Dynamics: Human Body Models in Structural Vibration

Indirect measurement of the fundamental natural frequency of a chicken

Fig. 19-13: Indirect measurement of the natural frequency of a chicken (Courtesy of Dr J Randall)

Six hundred million chickens are consumed each year in the UK. It has been observed sometimes during transportation that healthy chickens become ill and are unable to stand. Possible causes for this have been found to arise from the effect of resonance associated with the transportation.

In order to prevent the resonance in which a natural frequency of the truck matches the body natural frequency of chickens, the natural frequency of a typical chicken needs to be identified. When studying body biomechanics to determine the characteristics of a human body, a subject is asked to sit or to stand on a shaking table for a short period of vibration. However, this technique cannot be applied to studying the natural frequency of a chicken, as the chicken will fly off when the shaking table moves.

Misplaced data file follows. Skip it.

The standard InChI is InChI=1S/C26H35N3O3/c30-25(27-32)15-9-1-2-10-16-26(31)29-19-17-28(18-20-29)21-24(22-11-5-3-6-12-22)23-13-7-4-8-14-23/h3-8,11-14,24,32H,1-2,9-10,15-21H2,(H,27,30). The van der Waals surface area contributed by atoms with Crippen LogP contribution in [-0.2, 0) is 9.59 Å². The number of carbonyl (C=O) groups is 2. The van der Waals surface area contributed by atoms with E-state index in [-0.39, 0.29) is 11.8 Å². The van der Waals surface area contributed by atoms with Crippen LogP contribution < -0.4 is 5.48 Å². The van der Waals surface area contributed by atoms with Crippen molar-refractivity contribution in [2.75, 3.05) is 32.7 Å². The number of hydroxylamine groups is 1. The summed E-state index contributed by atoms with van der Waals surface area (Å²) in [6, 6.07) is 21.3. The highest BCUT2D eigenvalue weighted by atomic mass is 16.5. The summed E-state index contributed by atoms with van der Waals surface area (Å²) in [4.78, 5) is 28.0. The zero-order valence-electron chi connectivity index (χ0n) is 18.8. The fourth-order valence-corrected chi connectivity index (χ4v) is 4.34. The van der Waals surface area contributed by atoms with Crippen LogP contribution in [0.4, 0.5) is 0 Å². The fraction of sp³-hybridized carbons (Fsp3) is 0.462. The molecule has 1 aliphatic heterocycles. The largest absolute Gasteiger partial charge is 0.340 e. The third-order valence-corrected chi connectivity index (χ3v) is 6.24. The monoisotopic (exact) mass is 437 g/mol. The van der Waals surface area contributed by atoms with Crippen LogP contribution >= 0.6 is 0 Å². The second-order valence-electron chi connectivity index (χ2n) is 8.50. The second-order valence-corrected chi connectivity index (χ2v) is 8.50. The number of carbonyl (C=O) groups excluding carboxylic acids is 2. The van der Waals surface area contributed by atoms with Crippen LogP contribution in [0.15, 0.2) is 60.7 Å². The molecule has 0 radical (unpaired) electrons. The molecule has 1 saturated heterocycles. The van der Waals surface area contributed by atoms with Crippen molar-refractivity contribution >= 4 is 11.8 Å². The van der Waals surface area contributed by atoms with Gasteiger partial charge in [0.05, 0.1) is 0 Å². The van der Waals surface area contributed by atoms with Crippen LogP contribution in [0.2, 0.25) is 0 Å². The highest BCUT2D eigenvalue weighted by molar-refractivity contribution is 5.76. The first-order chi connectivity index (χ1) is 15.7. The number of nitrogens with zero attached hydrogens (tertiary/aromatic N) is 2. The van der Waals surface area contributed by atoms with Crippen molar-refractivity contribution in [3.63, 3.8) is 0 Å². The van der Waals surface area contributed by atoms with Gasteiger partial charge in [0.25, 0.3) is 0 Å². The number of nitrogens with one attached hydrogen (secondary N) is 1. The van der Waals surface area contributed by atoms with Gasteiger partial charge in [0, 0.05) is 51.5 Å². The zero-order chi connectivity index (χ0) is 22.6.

The method developed for indirectly measuring human body natural frequencies could be used to obtain the natural frequency of a chicken. Fig. 19-13 shows a chicken perched on a wooden beam. A slight impact on the beam can generate vibration of the beam and the chicken, which will not cause anxiety in the chicken. When the frequencies of the bare beam and the beam with the chicken are measured, the natural frequency of the chicken can be estimated from the two measurements and a simple equation.